It can be difficult to see the distinction between what is reflected by the market vs. an individual buyer. Especially when comparable sales are scarce. But then again, that’s why we use more than one comparable sale. That’s also why appraisers consider what comparable homes are listed for and what pending sales of comparable homes are doing. This can provide a clearer picture of the market. Historical sales of the property being appraised, as well as the comparable sales being considered, can be very helpful at telling the story of where the market is at.
WATCHING THIS PRINCIPLE IN ACTION
Supply levels in many areas are on the increase. Some due to seasonal changes, and others, due to changes in housing affordability, tax law changes and the like. With increased inventory, there are more choices for buyers. This leads to increased competition, which in turn leads to the lowering of prices to make a home more attractive to buyers. We again see the principle of substitution at work. As the pendulum of supply swings from a shortage of inventory to a more balanced inventory, or even an over-supply (hopefully not an over-supply), this principle becomes even more evident. I personally feel that some increase in inventory will be helpful to the housing markets in many areas. I believe that most real estate professionals will agree with me on that.
THE PRINCIPAL SEEN IN OTHER APPROACHES
There are other areas of the appraisal process in which the principle of substitution plays a role. Here are two examples:
Cost Approach – In the Cost Approach to value, if a buyer is able to build a home for less money than an existing home costs, they will not pay more for the existing property.
Income Approach – In the Income Approach to value, if a tenant wants to rent a property, they will likely rent the property that costs less but that delivers the same desirability and utility as other properties that are priced higher.
So to wrap it up, you might say that the principle of substitution really is all about competitive pricing. Hopefully this has been a little helpful at explaining the rationale of appraisers in the appraisal process. Thanks for reading my post!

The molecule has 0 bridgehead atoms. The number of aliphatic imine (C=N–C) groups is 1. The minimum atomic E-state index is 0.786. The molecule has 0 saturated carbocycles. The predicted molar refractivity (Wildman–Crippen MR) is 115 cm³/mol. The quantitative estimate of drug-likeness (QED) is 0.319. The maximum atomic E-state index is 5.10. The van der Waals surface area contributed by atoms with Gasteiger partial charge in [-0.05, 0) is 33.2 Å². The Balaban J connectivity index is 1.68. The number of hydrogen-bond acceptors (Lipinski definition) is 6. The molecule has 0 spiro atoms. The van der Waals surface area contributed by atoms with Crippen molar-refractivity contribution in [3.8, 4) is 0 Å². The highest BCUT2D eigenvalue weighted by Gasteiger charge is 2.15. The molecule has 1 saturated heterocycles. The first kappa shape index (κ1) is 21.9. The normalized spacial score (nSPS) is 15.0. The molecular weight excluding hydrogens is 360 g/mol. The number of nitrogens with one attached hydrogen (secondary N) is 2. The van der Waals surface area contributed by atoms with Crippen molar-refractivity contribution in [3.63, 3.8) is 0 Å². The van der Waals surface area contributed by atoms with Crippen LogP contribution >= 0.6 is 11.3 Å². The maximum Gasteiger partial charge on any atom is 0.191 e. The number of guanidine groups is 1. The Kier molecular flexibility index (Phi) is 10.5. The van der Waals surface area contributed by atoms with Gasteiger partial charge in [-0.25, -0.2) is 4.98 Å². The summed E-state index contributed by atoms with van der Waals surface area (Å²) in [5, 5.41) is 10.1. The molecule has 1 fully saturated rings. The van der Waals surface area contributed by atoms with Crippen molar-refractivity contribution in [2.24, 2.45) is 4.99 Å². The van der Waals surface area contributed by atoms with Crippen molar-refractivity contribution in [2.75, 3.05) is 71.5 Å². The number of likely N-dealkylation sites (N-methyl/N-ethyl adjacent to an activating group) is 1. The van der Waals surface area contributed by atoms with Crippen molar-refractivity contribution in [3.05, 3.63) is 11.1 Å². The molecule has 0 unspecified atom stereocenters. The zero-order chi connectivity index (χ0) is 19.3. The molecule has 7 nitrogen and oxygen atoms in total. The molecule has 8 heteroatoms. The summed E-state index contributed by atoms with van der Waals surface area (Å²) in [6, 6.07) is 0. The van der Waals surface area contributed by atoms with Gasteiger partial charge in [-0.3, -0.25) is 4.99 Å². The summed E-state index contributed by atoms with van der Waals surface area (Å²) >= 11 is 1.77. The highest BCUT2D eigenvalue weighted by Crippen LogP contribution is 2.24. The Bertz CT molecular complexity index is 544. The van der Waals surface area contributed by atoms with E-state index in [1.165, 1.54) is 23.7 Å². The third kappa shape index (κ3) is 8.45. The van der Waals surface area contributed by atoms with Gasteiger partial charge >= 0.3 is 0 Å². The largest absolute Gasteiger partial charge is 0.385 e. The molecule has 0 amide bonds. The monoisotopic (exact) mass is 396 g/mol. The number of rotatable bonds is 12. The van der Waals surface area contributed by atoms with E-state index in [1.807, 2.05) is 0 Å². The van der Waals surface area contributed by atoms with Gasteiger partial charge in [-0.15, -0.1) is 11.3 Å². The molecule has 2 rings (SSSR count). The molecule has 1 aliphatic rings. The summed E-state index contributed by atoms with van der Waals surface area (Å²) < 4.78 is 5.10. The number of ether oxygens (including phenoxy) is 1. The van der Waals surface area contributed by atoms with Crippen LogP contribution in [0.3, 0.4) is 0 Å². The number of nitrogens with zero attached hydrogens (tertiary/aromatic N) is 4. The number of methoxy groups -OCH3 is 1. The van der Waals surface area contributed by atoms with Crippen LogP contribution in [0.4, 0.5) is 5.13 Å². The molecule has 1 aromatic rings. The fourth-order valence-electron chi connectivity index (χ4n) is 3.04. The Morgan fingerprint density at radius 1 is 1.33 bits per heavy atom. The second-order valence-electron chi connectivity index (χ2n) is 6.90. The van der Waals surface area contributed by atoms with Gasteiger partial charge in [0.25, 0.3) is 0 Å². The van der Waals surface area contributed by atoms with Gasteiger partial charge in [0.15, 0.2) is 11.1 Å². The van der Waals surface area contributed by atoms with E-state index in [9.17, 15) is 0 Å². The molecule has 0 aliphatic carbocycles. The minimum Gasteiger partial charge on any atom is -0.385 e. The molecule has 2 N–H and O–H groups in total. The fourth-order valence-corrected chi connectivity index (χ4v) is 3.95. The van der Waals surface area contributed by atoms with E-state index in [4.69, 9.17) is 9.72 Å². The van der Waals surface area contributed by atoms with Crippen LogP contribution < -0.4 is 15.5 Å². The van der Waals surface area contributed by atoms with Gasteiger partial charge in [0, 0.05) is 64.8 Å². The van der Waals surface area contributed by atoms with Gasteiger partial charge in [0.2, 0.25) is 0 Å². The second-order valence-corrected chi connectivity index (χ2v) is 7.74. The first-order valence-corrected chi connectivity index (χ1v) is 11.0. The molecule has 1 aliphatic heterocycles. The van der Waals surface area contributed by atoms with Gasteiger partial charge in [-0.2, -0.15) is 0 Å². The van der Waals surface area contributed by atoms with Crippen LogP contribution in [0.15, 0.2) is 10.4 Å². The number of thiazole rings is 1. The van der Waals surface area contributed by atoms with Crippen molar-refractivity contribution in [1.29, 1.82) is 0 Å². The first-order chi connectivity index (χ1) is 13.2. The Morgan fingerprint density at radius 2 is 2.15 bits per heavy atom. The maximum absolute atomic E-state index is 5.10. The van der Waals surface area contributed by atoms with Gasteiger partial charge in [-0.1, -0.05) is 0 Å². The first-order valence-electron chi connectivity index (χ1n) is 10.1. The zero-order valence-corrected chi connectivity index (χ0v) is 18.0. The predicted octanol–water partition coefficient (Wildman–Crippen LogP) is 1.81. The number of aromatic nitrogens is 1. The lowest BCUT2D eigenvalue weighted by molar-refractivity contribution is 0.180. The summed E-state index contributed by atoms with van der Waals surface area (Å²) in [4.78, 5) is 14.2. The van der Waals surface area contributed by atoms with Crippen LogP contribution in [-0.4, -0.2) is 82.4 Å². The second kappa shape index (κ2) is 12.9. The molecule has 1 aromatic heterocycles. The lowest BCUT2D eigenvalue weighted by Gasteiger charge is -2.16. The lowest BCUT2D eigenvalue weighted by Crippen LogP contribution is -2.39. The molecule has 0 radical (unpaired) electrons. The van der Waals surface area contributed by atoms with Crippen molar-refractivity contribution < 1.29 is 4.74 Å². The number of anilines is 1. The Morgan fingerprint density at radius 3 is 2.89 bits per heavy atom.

Here are some other articles and videos I enjoyed this week! I hope you will also.
Reflecting On Housing History a.k.a. What’s in the Fridge? – Housing Notes by Jonathan Miller
A market full of real estate prophets – Sacramento Appraisal Blog
Cash Buyers Beware! – Birmingham Appraisal Blog
So You Wanna Be An Appraiser! – The Real Value Podcast
September Washtenaw County Snapshot – Ann Arbor Appraisal Blog
Will It Be a Form or Not a Form? – George Dell’s Analogue Blog
NAA Leadership Round Table – National Association Of Appraisers
Adjustments: What Now? – George Dell’s Analogue Blog
3 thoughts on “What Is The Principle of Substitution In Real Estate?”
Ah, I remember the days of being able to shop at Payless Shoe Source with my kids. Gone are those days and my wallet feels it. 🙂
I often refer to this principle when talking with agents. If the subject property wasn’t available, would a buyer consider purchasing this property? That nails it for me and it reminds us that not all “sales” really are “comps” (or substitutes). So that 1000 sq ft larger remodeled home down the street might be at a totally different price point that a buyer 100% would not consider purchasing. This is where language matters and we have to be cautious about “sale” vs “comp”. At the heart of the matter of course is this principle of substitution.
Keep up the great work Jamie.
Thanks so much Ryan! Thanks for making the point that language really matters! So true. Not all “sales” are “comps”. Sometimes that’s not obvious at a simple glance. But one the analysis is made, it becomes clear. Thanks also for you kind words! I’m with ya with kids and shoes. My wife and I have a 10 and 16 year old. It feels like things are getting exponentially more expensive! 😁